You may not be aware that there are no laws in place to require data aggregators to verify the accuracy of the data that they buy and sell. So if your private data is included, and it is inaccurate, what can you do?

How Does Artificial Intelligence Affect Privacy?

AI relies on a machine learning process using big data, and the privacy question is whether the data contains your private information. How will that impact AI?

It's a good question. Think about the fact that McDonald's "…is turning to artificial intelligence and machine learning in the hopes of predicting what customers want before they decide," according to a New York Times report published on Oct. 22, 2019.

The article, entitled "Would You Like Fries With That? McDonald's Already Knows the Answer" includes these comments:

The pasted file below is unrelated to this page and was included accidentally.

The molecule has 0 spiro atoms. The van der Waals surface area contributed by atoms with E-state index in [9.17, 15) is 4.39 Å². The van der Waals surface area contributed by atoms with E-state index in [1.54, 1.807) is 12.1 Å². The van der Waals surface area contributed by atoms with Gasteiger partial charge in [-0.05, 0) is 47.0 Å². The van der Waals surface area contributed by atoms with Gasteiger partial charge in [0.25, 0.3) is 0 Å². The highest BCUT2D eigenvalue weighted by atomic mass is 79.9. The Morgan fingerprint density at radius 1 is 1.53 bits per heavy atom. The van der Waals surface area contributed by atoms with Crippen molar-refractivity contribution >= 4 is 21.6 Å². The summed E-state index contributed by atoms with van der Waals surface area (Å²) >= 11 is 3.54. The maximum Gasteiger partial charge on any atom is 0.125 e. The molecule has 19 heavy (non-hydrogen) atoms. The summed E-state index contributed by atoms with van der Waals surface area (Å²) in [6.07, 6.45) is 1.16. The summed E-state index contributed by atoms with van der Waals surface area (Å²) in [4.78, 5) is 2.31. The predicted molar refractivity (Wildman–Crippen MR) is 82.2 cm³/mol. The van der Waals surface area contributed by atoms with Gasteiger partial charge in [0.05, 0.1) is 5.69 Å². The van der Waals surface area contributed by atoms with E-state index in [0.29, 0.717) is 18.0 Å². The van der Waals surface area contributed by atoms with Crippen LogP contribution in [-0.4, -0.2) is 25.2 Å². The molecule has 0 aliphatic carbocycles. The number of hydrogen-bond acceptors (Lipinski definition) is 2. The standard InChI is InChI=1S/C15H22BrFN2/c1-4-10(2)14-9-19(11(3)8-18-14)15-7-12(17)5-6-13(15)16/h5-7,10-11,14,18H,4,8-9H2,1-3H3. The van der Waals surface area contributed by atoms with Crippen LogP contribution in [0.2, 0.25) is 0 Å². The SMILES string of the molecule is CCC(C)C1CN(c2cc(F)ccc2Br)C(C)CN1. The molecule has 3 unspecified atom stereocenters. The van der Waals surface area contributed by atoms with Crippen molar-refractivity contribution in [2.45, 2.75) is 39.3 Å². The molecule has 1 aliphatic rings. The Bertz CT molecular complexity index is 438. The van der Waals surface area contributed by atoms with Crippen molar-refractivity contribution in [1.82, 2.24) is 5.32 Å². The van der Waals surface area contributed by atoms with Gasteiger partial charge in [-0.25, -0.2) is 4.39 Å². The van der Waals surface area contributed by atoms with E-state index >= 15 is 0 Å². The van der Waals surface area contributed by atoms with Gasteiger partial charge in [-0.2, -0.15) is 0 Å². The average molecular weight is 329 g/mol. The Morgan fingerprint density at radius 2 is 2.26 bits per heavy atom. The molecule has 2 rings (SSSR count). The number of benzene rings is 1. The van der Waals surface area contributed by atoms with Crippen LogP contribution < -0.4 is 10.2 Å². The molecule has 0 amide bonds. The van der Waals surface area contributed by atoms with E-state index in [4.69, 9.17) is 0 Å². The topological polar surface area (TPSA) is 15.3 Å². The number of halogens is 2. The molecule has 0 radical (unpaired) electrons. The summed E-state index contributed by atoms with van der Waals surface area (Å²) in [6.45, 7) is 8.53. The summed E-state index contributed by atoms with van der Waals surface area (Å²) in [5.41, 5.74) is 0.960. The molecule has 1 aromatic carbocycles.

"Over the last seven months, McDonald's has spent hundreds of millions of dollars to acquire technology companies that specialize in artificial intelligence and machine learning. And the fast-food chain has even established a new tech hub in the heart of Silicon Valley -- the McD Tech Labs -- where a team of engineers and data scientists is working on voice-recognition software.

"At some drive-throughs, McDonald's has tested technology that can recognize license-plate numbers, allowing the company to tailor a list of suggested purchases to a customer's previous orders, as long as the person agrees to sign away the data.

"As the evolution of the McDonald's drive-through shows, the internet shopping experience, with its recommendation algorithms and personalization, is increasingly shaping the world of brick-and-mortar retail. Restaurants, clothing stores, supermarkets and other businesses use new technology to collect consumer data and then deploy that information to encourage more spending."